60: Denise Clayton
From now 'til we publish the 2012 edition of Best of Phoenix, New Times and Chow Bella present 100 Tastemakers -- Valley residents who make the cut in our culinary scene. Some you'll know; for others, it'll be a first introduction (but likely not the last). While you're here, check out our 100 Creatives on Jackalope Ranch.
Photo courtesy of Denise Clayton
Today: a woman who can get you cookin'.
Tastemaker 60: Denise Clayton
Denise Clayton moved to Phoenix in 1980 from California and worked as a preschool administrator before becoming a full-time nanny in 2000. Four years ago, she chose to follow her passion for food into a new career as a personal chef and caterer. For the past two years, she has lived in the Roosevelt Row arts district with her husband, Jay, and she says they are constantly inspired and amazed at the creative buzz that permeates the neighborhood. Clayton teaches a wide range of cooking classes, from canning to tamale-making out of her living/working space downtown. You can get more information on her Facebook page.
I arrived in Phoenix with... my parents and a bad attitude. I was 13 at the time and my parents moved me here from the Bay Area, and I was already full of all the angst and anger of any good teen. There was only one terminal at Sky Harbor at that time and you deplaned right onto the tarmac. I remember the heat hitting my face like a blast furnace, and I was pretty sure they had moved me to Hell.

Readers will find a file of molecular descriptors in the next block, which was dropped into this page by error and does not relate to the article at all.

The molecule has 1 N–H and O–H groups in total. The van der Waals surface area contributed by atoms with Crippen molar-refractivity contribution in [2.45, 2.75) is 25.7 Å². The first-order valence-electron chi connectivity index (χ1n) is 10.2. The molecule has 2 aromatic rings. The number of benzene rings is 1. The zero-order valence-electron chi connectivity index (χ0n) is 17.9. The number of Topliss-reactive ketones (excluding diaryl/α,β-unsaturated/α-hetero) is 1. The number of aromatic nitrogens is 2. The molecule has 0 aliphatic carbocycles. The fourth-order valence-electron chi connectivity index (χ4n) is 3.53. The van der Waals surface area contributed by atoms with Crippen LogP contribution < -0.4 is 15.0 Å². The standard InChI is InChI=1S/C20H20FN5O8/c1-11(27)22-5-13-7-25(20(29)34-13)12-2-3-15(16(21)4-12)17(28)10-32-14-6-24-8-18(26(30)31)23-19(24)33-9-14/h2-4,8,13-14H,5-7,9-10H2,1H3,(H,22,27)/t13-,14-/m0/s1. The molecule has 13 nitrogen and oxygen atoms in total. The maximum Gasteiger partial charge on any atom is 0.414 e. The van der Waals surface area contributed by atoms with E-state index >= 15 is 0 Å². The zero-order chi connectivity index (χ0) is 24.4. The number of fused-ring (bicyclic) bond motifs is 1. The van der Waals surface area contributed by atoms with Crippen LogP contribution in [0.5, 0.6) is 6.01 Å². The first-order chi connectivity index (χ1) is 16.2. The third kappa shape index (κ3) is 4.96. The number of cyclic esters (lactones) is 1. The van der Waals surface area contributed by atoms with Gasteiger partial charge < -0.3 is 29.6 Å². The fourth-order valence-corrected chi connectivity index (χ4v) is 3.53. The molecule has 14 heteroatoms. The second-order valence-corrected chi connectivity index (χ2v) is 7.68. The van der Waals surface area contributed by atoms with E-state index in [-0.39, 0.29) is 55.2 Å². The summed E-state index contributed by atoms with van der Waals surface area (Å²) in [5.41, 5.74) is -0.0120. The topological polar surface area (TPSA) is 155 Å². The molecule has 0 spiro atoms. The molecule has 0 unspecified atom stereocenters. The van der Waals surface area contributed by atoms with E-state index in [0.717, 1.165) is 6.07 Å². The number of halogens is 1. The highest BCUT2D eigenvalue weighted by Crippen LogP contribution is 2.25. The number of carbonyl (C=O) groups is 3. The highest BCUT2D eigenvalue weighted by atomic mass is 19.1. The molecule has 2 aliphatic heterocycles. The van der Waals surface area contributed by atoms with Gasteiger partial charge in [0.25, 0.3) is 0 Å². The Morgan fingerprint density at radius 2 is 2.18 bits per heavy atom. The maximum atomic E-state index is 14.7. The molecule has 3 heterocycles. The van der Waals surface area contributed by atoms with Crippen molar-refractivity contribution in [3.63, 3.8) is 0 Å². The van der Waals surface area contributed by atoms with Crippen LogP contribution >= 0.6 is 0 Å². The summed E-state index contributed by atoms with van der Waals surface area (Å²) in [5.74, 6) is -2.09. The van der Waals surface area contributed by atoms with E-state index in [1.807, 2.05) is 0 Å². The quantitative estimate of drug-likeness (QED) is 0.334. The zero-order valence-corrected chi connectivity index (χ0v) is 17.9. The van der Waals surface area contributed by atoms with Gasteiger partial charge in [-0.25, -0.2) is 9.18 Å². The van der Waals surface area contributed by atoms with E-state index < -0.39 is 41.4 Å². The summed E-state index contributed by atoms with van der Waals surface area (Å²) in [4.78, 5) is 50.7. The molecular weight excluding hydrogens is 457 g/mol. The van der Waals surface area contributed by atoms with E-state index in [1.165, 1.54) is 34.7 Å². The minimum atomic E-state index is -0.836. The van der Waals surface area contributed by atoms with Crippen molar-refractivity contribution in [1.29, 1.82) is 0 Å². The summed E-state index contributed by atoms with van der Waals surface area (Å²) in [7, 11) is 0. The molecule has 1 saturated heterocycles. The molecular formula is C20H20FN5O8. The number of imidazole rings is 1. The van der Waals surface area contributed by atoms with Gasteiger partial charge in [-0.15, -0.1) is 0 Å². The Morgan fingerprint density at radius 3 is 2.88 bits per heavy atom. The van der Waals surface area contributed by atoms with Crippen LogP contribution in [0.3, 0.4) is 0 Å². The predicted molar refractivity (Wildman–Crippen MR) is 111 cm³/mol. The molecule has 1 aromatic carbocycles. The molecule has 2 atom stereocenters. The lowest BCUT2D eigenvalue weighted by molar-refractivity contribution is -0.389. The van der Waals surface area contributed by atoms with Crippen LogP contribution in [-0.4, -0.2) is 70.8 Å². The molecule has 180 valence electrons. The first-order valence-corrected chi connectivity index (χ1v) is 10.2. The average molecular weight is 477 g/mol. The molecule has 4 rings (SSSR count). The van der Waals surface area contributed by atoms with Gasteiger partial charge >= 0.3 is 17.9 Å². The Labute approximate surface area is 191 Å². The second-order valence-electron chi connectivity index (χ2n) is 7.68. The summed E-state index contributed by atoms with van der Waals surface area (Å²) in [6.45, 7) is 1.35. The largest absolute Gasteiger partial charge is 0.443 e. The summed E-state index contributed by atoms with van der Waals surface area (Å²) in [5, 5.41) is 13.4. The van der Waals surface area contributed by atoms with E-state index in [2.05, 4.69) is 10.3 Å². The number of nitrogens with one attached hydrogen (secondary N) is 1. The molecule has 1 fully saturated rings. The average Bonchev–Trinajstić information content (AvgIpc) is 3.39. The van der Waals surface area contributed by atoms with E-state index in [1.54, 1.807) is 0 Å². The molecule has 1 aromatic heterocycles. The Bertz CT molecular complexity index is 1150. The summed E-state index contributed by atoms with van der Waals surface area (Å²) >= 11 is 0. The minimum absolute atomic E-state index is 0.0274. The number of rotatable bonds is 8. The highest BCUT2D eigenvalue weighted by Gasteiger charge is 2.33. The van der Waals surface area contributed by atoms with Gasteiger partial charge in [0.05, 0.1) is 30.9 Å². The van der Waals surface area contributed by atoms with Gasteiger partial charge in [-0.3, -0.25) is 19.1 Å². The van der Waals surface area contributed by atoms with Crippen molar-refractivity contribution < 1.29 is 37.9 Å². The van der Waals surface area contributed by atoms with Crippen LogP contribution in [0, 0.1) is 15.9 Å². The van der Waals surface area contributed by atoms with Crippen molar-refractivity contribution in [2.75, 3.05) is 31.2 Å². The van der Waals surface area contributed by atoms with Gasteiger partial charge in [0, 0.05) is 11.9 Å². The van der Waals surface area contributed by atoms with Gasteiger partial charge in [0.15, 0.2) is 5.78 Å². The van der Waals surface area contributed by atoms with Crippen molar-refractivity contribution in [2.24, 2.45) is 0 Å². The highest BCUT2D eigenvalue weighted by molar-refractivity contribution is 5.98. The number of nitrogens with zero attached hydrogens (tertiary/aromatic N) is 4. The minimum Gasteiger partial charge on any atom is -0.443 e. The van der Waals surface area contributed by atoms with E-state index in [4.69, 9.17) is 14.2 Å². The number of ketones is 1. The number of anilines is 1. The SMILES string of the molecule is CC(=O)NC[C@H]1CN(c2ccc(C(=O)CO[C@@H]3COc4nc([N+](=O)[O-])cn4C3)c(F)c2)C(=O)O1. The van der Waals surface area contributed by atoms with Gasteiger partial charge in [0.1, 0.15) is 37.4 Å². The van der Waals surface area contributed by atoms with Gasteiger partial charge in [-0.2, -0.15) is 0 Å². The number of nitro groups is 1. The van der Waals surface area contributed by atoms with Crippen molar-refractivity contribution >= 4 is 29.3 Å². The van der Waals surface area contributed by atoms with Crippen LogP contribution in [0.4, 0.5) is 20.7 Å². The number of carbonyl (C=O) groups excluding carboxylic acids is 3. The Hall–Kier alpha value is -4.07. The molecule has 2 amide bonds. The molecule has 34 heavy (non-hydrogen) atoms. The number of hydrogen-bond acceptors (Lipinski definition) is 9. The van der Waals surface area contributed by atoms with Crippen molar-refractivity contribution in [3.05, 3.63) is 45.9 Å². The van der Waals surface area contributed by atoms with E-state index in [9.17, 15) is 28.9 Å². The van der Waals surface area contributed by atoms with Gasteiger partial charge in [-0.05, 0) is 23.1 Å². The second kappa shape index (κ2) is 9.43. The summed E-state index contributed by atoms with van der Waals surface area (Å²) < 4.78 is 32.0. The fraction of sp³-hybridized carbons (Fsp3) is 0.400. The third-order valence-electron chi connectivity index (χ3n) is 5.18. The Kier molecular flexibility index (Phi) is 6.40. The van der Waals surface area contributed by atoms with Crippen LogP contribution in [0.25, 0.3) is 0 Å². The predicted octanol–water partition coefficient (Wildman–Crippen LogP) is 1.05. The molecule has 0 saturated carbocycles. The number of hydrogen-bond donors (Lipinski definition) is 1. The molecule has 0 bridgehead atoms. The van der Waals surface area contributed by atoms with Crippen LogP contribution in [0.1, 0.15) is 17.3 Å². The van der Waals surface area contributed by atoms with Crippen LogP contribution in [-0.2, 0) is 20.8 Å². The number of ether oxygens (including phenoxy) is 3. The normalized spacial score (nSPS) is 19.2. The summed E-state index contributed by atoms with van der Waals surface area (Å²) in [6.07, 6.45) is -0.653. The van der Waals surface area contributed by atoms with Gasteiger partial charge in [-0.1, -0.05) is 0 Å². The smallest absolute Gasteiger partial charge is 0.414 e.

If I was sitting down to dinner for six, my five dream dining companions would be... I'm going to cheat on this one, because, really, you asked, and how often do you get to imagine such a scenario? So, at the dinner table, I am going to invite the five women who have most inspired and informed my cooking life.
First and foremost is my amazing mom. She was a hardcore "foodie" before there was any such thing. She owned a bread mill when we were kids, and would grind her own flour for every loaf of bread we ever ate. She canned, she gardened, she made elaborate dinners every night, including "squash appreciation week," and other culinary stunts that I only now appreciate. She did all of this while working full time as a banking professional. She is my hero in every sense of the word.
Next has to be Frida Kahlo. She lived her life with such passion and color. I have a million questions I would ask her if I could.
Alice Waters has to make the list. Good, clean, fair. That about says it all.
Julia Child almost goes without saying. As a little girl, I would watch Julia every Saturday morning on PBS. I would memorize lines she said, and did a pretty good impression of her. I would entertain my aunt and uncle on road trips by doing Julia impressions. I guess I've always been a food geek.
Lastly, would be Ina Garten. I think she has had a fascinating life and she cooks a lot like me -- basic, simple, good food.
And, since someone has to cook this dream meal, in the kitchen I want Rick Bayless (seems down to earth and honest), Mark Tarbell (adorable local hero), Hubert Keller (brilliant), Kenny Shopsin (to keep it real and a little dirty), John Besh (sexiest hands ever), and Eric Ripert (come on! That accent?! Swoon!)